The peri­od between 1750 and 1918 is wide­ly acknowl­edged to have been one of dra­mat­ic soci­etal and cul­tur­al change, not least in terms of people’s expe­ri­ence of the spaces in which they lived. The unpar­al­leled urban­i­sa­tion that took place over the course of the long nine­teenth cen­tu­ry neces­si­tat­ed new ways of exist­ing in increas­ing­ly built up envi­ron­ments. The move to such loca­tions demand­ed new habits, rou­tines, and modes of move­ment, all of which had a dis­cernible impact on the body. As Eliz­a­beth Grosz points out, ‘through exer­cise and habit­u­al pat­terns of move­ment, through nego­ti­at­ing its envi­ron­ment whether this be rur­al or urban […] [that] the body is more or less marked, con­sti­tut­ed as appro­pri­ate, or, as the case may be, an inap­pro­pri­ate body for its cul­tur­al require­ments’ (1994). Where, for exam­ple, the nav­i­ga­tion of uneven rur­al ter­rain would have strength­ened cer­tain mus­cles, the nego­ti­a­tion of flat, urban streets pro­duced a marked­ly dif­fer­ent body. Beyond the pure­ly mus­cu­lar lev­el, the count­less cul­tur­al ele­ments of the nine­teenth cen­tu­ry city also impact­ed in numer­ous ways upon the embod­ied subject.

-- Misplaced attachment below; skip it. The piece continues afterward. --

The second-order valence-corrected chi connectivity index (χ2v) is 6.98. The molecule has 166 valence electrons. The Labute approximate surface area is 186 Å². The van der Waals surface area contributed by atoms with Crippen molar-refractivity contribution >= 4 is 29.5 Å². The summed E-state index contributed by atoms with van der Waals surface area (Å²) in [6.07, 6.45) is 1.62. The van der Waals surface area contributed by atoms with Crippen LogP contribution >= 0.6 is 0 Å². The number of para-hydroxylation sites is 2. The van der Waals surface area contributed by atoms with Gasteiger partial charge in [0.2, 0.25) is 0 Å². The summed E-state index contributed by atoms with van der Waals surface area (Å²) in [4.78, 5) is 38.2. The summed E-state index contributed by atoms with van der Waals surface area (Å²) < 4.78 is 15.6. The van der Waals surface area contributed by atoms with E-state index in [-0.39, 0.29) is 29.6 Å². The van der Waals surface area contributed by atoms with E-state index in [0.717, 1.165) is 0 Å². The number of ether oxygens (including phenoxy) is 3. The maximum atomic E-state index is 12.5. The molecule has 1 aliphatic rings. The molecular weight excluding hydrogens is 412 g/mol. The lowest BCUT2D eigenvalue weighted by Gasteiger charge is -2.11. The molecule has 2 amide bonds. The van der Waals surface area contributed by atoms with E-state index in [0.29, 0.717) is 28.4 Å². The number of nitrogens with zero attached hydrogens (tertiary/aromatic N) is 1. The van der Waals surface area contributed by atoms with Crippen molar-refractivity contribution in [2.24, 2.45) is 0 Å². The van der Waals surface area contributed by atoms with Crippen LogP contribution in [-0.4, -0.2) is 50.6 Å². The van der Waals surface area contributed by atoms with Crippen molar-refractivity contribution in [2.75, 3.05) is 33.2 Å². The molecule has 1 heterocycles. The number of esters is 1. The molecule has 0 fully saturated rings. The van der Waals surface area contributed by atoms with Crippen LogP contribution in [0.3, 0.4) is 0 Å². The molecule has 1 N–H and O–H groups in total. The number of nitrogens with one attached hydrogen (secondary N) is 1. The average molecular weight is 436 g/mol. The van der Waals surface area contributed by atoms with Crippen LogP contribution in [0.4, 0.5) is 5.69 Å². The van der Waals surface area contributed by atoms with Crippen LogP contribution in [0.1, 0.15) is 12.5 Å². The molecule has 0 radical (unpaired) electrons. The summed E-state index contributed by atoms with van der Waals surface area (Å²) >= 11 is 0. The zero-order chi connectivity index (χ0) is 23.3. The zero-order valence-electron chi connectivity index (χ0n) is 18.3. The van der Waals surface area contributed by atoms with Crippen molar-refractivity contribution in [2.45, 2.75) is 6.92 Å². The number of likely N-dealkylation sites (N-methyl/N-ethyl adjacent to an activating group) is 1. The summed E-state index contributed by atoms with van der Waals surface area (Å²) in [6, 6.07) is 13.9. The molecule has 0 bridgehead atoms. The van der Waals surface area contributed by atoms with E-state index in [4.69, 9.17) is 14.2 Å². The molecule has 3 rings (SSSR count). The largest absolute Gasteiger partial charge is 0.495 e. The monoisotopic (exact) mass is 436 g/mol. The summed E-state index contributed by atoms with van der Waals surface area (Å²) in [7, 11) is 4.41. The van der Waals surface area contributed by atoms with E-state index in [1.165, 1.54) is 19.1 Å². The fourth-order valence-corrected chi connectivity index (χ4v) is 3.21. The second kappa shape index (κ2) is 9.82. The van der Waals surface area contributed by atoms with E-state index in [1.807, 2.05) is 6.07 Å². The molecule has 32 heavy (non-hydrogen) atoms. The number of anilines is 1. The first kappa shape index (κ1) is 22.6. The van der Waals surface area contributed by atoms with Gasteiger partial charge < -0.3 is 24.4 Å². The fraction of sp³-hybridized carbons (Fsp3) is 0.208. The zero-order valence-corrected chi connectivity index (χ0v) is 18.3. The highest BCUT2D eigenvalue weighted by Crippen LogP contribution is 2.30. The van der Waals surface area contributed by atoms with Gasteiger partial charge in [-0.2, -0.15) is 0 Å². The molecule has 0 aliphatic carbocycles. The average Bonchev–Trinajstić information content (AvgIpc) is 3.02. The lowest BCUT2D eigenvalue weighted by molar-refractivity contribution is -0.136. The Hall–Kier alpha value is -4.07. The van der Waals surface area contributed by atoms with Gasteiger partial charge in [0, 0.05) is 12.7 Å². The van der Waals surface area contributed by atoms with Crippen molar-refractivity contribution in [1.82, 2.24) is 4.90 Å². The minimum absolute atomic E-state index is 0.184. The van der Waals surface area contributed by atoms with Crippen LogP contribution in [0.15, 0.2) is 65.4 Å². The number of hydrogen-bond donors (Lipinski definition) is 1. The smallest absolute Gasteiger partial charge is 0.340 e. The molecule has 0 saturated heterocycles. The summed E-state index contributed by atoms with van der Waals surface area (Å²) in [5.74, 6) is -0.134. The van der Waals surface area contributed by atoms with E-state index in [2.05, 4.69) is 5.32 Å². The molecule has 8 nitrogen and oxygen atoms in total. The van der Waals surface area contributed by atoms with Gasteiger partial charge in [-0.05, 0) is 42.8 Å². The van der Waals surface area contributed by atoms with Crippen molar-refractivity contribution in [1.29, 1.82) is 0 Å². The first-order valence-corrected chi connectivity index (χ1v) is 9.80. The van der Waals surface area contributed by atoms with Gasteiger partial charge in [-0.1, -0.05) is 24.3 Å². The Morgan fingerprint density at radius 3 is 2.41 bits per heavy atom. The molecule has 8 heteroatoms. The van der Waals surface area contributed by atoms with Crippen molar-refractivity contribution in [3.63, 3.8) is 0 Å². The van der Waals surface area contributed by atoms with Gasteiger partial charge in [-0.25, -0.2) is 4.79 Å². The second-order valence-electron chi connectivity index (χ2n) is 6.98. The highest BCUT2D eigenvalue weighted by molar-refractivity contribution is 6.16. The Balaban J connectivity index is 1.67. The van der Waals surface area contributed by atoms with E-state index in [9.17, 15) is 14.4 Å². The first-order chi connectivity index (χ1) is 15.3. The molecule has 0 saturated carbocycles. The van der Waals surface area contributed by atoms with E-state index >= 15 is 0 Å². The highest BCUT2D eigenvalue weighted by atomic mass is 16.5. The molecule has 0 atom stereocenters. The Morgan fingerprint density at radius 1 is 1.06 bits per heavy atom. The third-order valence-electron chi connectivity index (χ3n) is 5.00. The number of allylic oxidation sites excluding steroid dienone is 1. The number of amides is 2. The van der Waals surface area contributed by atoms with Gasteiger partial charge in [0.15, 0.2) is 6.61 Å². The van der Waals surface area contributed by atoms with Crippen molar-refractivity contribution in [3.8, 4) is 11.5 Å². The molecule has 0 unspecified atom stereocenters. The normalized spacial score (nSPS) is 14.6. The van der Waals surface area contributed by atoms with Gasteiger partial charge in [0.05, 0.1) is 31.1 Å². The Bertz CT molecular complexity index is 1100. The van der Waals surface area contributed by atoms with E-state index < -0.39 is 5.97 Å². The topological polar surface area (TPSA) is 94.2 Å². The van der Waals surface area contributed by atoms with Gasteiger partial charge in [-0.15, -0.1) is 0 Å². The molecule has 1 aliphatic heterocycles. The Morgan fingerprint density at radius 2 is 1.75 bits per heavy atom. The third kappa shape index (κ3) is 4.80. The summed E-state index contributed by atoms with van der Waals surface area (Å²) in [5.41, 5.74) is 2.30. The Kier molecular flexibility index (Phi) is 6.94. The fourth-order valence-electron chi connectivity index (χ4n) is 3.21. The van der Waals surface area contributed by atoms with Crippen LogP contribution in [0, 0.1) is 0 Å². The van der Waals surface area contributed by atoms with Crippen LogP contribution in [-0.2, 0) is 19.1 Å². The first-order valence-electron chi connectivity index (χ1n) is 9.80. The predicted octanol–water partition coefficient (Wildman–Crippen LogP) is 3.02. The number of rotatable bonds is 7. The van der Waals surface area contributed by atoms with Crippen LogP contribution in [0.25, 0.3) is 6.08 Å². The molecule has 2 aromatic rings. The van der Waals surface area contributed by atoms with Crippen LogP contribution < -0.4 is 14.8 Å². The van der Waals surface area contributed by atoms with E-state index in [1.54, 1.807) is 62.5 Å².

This one-day inter­dis­ci­pli­nary sym­po­sium invites papers that explore how the shift­ing rela­tion­ship between the body and the built envi­ron­ment was inter­ro­gat­ed in lit­er­a­ture and cul­ture of the long nine­teenth cen­tu­ry. The sym­po­sium aims to stim­u­late aca­d­e­m­ic dis­cus­sion on a range of top­ics relat­ing to embod­i­ment and archi­tec­tur­al space in the peri­od rang­ing from 1750–1920. As such, we wel­come papers from those work­ing in the fields of Lit­er­a­ture, His­to­ry, Med­ical Human­i­ties, Geog­ra­phy, Archi­tec­ture, Phi­los­o­phy, Film and Media, Psy­chol­o­gy, Mod­ern Lan­guages, Gender/Women’s Stud­ies, Law, and Politics.

Paper top­ics might include, but are not lim­it­ed to, con­sid­er­a­tions of: ques­tions of own­er­ship and access; health; urban plan­ning; ago­ra­pho­bia and oth­er spa­tial­ly relat­ed dis­or­ders; sen­so­ry per­cep­tion; the dis­eased body; polic­ing, sur­veil­lance, and pub­lic order/disorder; san­i­ta­tion and pol­lu­tion; and phe­nom­e­no­log­i­cal approach­es to the body and space.

Poten­tial research ques­tions might include:

-        In what ways did the built envi­ron­ment either encour­age or pre­clude access to cer­tain kinds of bod­ies in the long nine­teenth century?

-        How was the rela­tion­ship between the embod­ied sub­ject and archi­tec­tur­al space inter­ro­gat­ed in lit­er­a­ture and cul­ture of the period?

-        What impact did sci­en­tif­ic and med­ical advances in the under­stand­ing of the human body have on the con­struc­tion and/or organ­i­sa­tion of the built environment?

Please send abstracts of 250 words for 20-minute papers to: bodybuiltenvironment@gmail.com by 17 May 2019. For fur­ther details, vis­it: http://bodybuiltenvironment.wordpress.com

 

This event is sup­port­ed by the Cen­tre for Nine­teenth Cen­tu­ry Stud­ies, and is pre­sent­ed in asso­ci­a­tion with the Insti­tute for Med­ical Human­i­ties at Durham University.